First woman speaker a step for equality


Date: January 27, 2010
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Mozambique is continuing to see a steady stream of changes when it come to upping the gender mix in the country’s political landscape. The most recent victory was the unanimous election of Veronica Macamo, a member of the ruling Frelimo party, who made history when she became the first woman speaker of parliament at a swearing in ceremony in the capital Maputo on 12 January.

Macamo was one of 106 women elected to Parliament during last October’s elections, an increase from 96 in the previous parliament, which brought the gender balance to 42.4% women.

Born on 13 November 1957 in Chissano locality in Billene-Macia district of Gaza Province, about 200 kilometres north of the capital Maputo, she studied law at the University Eduardo Mondlane university in the capital Maputo.

At 37 years, Macamo was elected to parliament in the country’s fourth legislation. At the end of her five year term, she took on the deputy speaker position, which she held until her latest appointment. Professionally, Macamo provides legal consultations for state-owned companies. She is also a founding member of the Mozambican Association of Women in the Judicial sector (AMCJ) and a member of the Frelimo central committee.

In accepting her position, Macamo attributed her success to experiences that have allowed her to exchange information and training with other national and international parliamentarians. For many women, this is another signal of women’s potential to achieve high ranks in the country, and they are celebrating the victory.

“This is a step ahead for Mozambican politics, as there is continuity in women leadership,” observed Julia Ucucho, a friend of mine during an informal conversation. “When Luisa Diogo (former Prime Minister) took office, most ‘doubting Thomases’ on women’s potential in Mozambique thought it was an end to the rise of women in the pearl of the Indian Ocean, but it was only a beginning.”

However, Veronica Macamo, like the other 106 women parliamentarians, will only be a real victory for women if they use their powers and influence to make positive changes for women and girls in the country.

Politicians and decision-makers of all kinds, have a duty to work towards gender equality. The upliftment of all people is the only way to answer the call made by President Armando Emilio Guebuza, who said national unity and peace are foundations for the consolidation of multiparty democracy in Mozambique.

“We invite all parties and coalition of parties in our political firmament and their leaderships and members, women and youths all Mozambican to participate in this process of consolidation of multiparty democracy, a process that also releases various creative initiatives for the success of our development programmes,’ he said.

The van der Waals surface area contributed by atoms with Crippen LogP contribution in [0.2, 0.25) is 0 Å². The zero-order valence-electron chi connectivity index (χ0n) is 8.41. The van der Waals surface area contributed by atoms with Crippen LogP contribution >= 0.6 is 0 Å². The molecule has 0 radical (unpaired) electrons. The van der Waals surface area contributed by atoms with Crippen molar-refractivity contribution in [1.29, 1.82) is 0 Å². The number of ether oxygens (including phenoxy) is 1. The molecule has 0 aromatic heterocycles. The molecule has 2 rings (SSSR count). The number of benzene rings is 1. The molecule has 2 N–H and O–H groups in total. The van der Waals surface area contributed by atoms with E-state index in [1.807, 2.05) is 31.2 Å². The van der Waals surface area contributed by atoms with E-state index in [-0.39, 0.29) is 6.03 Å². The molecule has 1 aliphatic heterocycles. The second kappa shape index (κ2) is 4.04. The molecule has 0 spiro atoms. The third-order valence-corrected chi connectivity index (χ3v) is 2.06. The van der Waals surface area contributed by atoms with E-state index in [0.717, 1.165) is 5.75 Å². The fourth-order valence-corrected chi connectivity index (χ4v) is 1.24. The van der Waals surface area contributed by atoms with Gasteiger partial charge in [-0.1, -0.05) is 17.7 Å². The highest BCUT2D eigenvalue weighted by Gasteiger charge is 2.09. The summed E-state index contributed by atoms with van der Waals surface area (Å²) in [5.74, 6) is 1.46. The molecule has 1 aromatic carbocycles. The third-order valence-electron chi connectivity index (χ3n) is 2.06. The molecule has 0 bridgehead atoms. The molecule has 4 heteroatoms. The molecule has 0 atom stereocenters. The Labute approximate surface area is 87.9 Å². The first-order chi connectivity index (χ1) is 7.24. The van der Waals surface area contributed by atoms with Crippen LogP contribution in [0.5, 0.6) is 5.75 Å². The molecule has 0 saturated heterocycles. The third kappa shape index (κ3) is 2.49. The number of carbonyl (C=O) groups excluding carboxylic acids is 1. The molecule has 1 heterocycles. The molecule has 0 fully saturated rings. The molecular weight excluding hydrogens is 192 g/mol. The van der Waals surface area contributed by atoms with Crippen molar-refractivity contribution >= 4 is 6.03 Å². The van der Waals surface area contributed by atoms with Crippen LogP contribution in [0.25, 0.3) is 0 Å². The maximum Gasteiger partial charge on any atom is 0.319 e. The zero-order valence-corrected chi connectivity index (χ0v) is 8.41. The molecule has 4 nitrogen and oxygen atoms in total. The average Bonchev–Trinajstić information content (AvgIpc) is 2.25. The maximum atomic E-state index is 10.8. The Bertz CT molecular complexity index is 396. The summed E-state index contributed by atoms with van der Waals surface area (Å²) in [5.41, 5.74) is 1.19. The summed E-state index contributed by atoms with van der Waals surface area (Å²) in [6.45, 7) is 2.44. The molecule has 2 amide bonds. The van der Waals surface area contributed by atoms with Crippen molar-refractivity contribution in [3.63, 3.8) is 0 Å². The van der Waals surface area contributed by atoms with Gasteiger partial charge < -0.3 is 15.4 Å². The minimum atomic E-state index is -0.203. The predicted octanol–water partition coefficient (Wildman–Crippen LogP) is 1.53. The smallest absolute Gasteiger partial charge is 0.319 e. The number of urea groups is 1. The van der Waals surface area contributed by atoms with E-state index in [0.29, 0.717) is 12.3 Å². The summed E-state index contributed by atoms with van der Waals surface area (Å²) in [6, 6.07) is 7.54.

Women leaders such as Luisa Diogo, a former World Bank economist who helped usher Mozambique’s economy to positive growth during her tenure as Minister of Finance, show that gender equality makes good sense for a country’s development. Diogo progressed to be Prime Minister under Guebuza’s administration, where she played a leading role in sealing development project agreements for the country.

And it is not only the political landscape that is changing in Mozambique. Go to any university or college in Mozambique and you will find the number of women determined to graduate with professional distinction on the rise.

Women are not only being found in increasing numbers in sectors traditionally considered to be for women. They are also emerging into positions in sectors such as mechanics or as drivers for public transport, which have traditionally been reserved for men. Women are increasingly challenging traditional notions of gender. Indeed, the sisters are calling for change.

Recent years have also seen legislative changes in the country, including
the approval of the Family Law, as well as legislation to counter the trafficking of women and children. The yardstick of the next parliament reigning between 2010 and 2015 will include how far forward Macamo and the other women in Parliament with go with gender equality and women’s interest.

There is an urgent need to approve pending legal instruments that could protect women, put in place binding laws to counter violence against women, and implement the region-wide Southern African Protocol and Gender and Development. These women at the pinnacle of the country’s decision-making can offer real hope for women and girls all around the country.


Fred Katerere is a freelance journalist based in Maputo. This article is part of the Gender Links Opinion and Commentary Service.

 

 


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